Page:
Savannah resident finds job stability in Georgia film industry

Laura Bryant 1Laura Bryant spent a lot of time searching for a satisfying career. It wasn’t for a lack of trying to find her niche. She worked as an autopsy assistant, Kirby vacuum cleaner sales person, yacht assistant, hotel sales person, just to name a few stabs at stability and satisfaction.

“I worked a lot of whacky jobs and always counted down the minutes until my shift was over,” says Laura, a native of Savannah.

And then came a small job that would eventually lead to big opportunity.

A family friend worked at the Savannah Area Chamber of Commerce and needed someone to scout locations for a Saks Fifth Avenue photo shoot. Laura didn’t think she was qualified but was encouraged to take the job. She did, and she took to location scouting like a duck to water.

“They wanted a rustic environment with horses and a river,” says Laura. “I know Savannah like the back of my hand. I knew exactly where to get that for them. After working 14 hours a day for 10 days, I couldn’t get enough of it. I knew I found my career path.”

At first, Laura worked on commercials, photo shoots and a small-budget movie. She got her next big break from a connection her sister made renting a car to the location manager for “Forrest Gump.”

Working on “Forrest Gump” was a game-changer for Laura. She kept her mouth shut and her eyes and ears open. On set she learned that everything on a production has a purpose. Twenty-four years later, she still loves location management and feels fortunate to find steady work in the Georgia film industry. In the early 2000s productions slowed down but after the tax credit incentives were introduced, the number of productions skyrocketed. So much so that she now has to turn jobs down.

She’s also preparing the next generation of location managers to fill those jobs, and watches for opportunities to add new talent to her team.

“Location assistant Sara Alread was a God-send. She just got it right off the bat,” says Laura. “She was like me when I started out. She saw what was needed, not just verbally but from their eyes and expression. You can’t teach that.”

Laura Bryant 3Location managers do more than scout the perfect site. With the input of the production designer and producer, they break down the scenes to understand the needs of each. Depending on the logistics of the scene — whether it’s a car crash, rain, or special effects — the location manager ensures the police and fire department are involved, a water hydrant is on location and whatever else is necessary to make the production run smoothly. They take a laundry list of issues into consideration, from noisy trains to leaves falling off trees.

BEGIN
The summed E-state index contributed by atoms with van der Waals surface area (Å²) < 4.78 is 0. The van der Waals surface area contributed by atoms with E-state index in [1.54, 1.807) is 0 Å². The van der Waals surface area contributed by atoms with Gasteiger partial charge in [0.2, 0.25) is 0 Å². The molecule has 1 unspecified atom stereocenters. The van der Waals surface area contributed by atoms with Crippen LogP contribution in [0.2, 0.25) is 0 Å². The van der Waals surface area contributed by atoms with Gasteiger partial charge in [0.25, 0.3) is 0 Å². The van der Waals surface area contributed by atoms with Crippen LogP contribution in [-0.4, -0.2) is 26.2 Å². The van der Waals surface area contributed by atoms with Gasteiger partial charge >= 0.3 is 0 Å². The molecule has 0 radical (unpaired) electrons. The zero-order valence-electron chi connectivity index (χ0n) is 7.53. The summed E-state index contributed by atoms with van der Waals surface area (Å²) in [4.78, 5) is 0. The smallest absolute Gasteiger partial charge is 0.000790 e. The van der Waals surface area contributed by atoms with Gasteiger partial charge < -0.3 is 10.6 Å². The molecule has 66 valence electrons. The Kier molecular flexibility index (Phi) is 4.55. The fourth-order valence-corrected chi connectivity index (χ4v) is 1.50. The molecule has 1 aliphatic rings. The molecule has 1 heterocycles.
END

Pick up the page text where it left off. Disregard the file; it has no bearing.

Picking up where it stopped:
Another aspect of location management that suits Laura well is giving back to the local economy. She connects local businesses to the film industry. She hires vendors of all sorts, from tent companies to bathroom rentals.

While filming “The SpongeBob Movie: Sponge Out of Water,” Laura hired a local pressure washer to clean nine blocks of sidewalk. When your star is only seven inches tall, a piece of gum looks like a boulder. Laura knew just the guy to hire to clean all of the debris off the sidewalk.

“These local vendors bend over backward for our productions,” says Laura. “We’ve built these wonderful relationships that are mutually beneficial. We’re thankful for each other.”

What’s your story?

Nurse. Construction Worker. Caterer. Throughout the state, real Georgians are benefiting from real jobs in the film industry.

There are so many examples of how the film industry is greatly impacting the people of Georgia. There’s Rome nurse Erika Crawford Gordon, who helped fund her daughter’s education at the University of Georgia as a baby nurse on film and TV sets. Fayetteville’s Rusty Brown took his trash and recycling business from a one-man operation to an enterprise that has worked with more than 400 productions. And Mary Louise Freeman ditched her struggling career as a Realtor for a job as a locations manager.

More than 92,000 Georgians work in jobs connected to the film industry.

“It allows my family to make decisions we didn’t know would be available to us,” says Mike Neal of Savannah, who turned his love of the water into a job as a marine coordinator for movies like “Gemini Man.”

Catering is one example of flourishing businesses. For example, Joy Merle moved her catering company from her Mom’s kitchen table to a $1 million enterprise with business from Georgia’s film industry.  Box office hit Baby Driver spent more than $730,000 on local catering while filming around the state. Jumanji spent more than $1.4 million on catering.

On any given week, there are nearly 70 productions going on around the state.

“One day I was a fan of ‘The Walking Dead,’ and the next month I was a locations assistant on set,” says Darius Tucker of McDonough, a graduate of the Georgia Film Academy.  “I’m really happy and excited that Georgia is the new hub for film. They’re hiring more and more Georgians on these productions. It gives me hope.”

So, what’s your story? We’re here to tell the stories of real Georgians around the state whose lives are greatly being impacted by the film industry. If you or someone you know has a story to tell, email us at GAStudioAlliance@gmail.com or www.facebook.com/GAstudioalliance/.